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Social Security Says Goodbye to Paper Checks

You may have heard that the Social Security Administration is switching from paper checks to direct deposits for all people who receive benefits from the agency. New beneficiaries had to switch as of May 1, 2011. Those currently receiving benefits have until March 1, 2013, to make the change.

The Social Security Administration has a page on their Web site dedicated to questions and answers about the electronic system. You can read all about it here. These are the first few questions and answers:

What is direct deposit?

Direct deposit delivers your Social Security or Supplemental Security Income (SSI) benefit into your bank, savings and loan or credit union’s account quickly and safely. The U.S. Treasury sends an electronic message to your bank, savings and loan or credit union crediting your account with the exact amount of your Social Security or SSI benefit. You can withdraw money, put some in savings or pay bills-the things you do with your money now. The difference is, your check isn’t printed or mailed.

Do I have to receive my benefits electronically?

Yes. Effective May 1, 2011, applicants filing for Social Security and Supplemental Security Income (SSI) benefit payments must choose either direct deposit or the Direct Express® debit card. Currently entitled beneficiaries and recipients receiving payment by check will have until March 1, 2013 to switch to direct deposit or the Direct Express® debit card. As of March 2011, 85 percent of all Social Security and SSI beneficiaries received their benefits by direct deposit. For more information, please visit the Department of the Treasury’s Go Direct® website

I’m interested in receiving my benefits electronically. What should I do?

Here are three options:

  • If you have an account, go to your bank, savings and loan or credit union. They can answer your questions about direct deposit. If you don’t have an account, consider opening one and sign up for direct deposit at that time. Most banks, savings and loans and credit unions offer a variety of accounts, some with little or no fees. Look for one that meets your needs.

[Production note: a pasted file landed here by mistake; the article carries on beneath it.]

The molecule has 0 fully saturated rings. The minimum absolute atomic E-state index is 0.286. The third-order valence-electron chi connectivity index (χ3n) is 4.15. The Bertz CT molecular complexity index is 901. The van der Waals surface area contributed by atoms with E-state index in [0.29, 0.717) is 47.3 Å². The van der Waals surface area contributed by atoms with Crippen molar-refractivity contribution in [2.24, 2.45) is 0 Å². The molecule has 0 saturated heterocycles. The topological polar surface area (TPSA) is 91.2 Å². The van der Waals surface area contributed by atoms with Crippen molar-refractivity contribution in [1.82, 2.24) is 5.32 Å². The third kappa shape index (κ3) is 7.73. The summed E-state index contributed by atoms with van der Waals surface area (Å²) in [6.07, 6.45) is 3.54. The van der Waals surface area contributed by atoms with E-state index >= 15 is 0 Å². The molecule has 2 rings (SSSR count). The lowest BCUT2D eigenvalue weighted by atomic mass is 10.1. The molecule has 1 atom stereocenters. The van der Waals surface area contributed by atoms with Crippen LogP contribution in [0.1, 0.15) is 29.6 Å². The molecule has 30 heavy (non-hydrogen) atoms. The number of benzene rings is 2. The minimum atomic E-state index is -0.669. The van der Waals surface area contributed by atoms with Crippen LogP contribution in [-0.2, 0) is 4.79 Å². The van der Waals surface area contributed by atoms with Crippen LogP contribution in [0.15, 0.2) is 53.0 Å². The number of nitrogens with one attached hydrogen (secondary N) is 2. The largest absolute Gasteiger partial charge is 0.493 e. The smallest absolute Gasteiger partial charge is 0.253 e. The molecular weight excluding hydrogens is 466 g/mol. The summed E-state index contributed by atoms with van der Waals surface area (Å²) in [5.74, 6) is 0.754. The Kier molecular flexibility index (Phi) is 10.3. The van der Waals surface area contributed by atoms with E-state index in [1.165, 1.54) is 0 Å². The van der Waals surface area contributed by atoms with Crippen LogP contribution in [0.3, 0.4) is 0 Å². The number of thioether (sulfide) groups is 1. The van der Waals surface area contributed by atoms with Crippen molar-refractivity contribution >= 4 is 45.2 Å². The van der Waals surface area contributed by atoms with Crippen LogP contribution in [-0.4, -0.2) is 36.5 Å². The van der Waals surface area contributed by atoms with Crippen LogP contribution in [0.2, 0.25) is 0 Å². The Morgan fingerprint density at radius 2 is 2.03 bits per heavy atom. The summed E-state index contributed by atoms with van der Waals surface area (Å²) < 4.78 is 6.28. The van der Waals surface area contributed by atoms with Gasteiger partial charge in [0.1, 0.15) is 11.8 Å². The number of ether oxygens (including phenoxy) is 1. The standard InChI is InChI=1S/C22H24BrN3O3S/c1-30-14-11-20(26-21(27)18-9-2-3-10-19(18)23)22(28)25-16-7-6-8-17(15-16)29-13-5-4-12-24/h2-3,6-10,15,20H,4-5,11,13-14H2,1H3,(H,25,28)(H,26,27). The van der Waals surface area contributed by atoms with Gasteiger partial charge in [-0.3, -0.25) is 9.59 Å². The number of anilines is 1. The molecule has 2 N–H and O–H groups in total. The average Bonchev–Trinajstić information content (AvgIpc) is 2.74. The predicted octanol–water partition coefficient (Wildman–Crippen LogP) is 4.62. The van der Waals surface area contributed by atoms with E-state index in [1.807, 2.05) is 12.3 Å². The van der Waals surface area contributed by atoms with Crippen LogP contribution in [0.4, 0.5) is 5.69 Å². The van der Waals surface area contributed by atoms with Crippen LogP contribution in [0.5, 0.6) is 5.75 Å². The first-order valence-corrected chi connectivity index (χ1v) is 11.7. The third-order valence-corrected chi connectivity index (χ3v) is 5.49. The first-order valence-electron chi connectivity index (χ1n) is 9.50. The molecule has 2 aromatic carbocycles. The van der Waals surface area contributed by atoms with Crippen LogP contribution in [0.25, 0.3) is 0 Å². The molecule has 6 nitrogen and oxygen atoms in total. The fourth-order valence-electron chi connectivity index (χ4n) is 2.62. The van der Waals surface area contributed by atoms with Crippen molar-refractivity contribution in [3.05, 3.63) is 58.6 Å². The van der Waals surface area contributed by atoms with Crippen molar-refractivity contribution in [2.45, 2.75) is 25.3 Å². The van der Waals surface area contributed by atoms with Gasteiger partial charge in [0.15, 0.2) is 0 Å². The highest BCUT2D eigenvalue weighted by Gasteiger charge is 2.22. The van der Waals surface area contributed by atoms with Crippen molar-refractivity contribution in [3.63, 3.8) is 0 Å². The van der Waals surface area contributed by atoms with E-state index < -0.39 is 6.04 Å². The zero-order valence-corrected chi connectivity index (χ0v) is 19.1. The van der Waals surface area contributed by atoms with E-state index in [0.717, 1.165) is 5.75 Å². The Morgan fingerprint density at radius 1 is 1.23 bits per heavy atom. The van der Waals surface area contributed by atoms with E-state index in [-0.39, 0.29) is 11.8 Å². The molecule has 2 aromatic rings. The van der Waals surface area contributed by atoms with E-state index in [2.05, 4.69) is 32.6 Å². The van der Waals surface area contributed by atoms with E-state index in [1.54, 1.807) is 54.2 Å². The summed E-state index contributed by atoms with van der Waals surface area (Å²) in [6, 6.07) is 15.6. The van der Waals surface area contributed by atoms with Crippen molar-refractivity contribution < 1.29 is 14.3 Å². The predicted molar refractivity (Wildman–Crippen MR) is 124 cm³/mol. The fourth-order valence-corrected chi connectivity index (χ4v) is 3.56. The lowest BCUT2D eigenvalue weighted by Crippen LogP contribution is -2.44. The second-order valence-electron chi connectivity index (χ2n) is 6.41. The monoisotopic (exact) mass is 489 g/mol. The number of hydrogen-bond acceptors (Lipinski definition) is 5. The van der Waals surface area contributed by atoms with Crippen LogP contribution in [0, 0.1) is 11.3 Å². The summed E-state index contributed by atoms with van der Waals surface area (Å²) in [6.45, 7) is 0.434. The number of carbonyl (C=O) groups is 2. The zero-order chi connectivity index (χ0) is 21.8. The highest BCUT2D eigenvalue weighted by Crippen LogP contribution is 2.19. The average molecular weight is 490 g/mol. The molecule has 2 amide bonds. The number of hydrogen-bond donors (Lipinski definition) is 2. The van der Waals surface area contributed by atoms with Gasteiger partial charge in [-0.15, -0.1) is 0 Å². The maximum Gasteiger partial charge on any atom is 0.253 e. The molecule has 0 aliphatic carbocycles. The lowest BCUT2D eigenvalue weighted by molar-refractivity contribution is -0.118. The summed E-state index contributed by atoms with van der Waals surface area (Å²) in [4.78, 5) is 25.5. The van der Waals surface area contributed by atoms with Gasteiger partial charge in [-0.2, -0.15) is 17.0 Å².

• You can enroll in the Direct Express® Debit Card. It is a great alternative you can use to access your benefits. And you don’t need a bank account.
  • Consider opening a low-cost Electronic Transfer Account (ETA). This account costs no more than $3.00 per month, and you get at least four free cash withdrawals per month.

Bob Kraft

I am a Dallas, Texas lawyer who has had the privilege of helping thousands of clients since 1971 in the areas of Personal Injury law and Social Security Disability.

About This Blog

The title of this blog reflects my attitude toward those government agencies and insurance companies that routinely mistreat injured or disabled people. As a Dallas, Texas lawyer, I've spent more than 45 years trying to help those poor folk, and I have been frustrated daily by the actions of the people on the other side of their claims. (Sorry if I offended you...)

If you find this type of information interesting or helpful, please visit my law firm's main website at You will find many more articles and links. Thank you for your time.

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